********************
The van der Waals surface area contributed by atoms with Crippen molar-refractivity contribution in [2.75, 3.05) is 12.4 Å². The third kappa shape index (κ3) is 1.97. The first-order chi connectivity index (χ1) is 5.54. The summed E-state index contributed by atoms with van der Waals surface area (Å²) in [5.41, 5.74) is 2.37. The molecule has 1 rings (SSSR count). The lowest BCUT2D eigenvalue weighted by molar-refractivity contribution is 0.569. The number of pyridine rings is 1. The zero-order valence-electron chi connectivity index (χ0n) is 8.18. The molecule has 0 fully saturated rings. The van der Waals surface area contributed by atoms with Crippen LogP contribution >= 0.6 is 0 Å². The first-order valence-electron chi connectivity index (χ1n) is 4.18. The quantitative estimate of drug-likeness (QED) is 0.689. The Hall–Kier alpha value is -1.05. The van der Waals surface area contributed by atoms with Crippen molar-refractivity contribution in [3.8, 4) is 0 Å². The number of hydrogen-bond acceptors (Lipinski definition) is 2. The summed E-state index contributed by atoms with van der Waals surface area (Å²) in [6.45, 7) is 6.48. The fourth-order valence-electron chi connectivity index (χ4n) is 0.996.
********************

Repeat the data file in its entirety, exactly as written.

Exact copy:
The van der Waals surface area contributed by atoms with Crippen molar-refractivity contribution in [2.75, 3.05) is 12.4 Å². The third kappa shape index (κ3) is 1.97. The first-order chi connectivity index (χ1) is 5.54. The summed E-state index contributed by atoms with van der Waals surface area (Å²) in [5.41, 5.74) is 2.37. The molecule has 1 rings (SSSR count). The lowest BCUT2D eigenvalue weighted by molar-refractivity contribution is 0.569. The number of pyridine rings is 1. The zero-order valence-electron chi connectivity index (χ0n) is 8.18. The molecule has 0 fully saturated rings. The van der Waals surface area contributed by atoms with Crippen LogP contribution >= 0.6 is 0 Å². The first-order valence-electron chi connectivity index (χ1n) is 4.18. The quantitative estimate of drug-likeness (QED) is 0.689. The Hall–Kier alpha value is -1.05. The van der Waals surface area contributed by atoms with Crippen molar-refractivity contribution in [3.8, 4) is 0 Å². The number of hydrogen-bond acceptors (Lipinski definition) is 2. The summed E-state index contributed by atoms with van der Waals surface area (Å²) in [6.45, 7) is 6.48. The fourth-order valence-electron chi connectivity index (χ4n) is 0.996.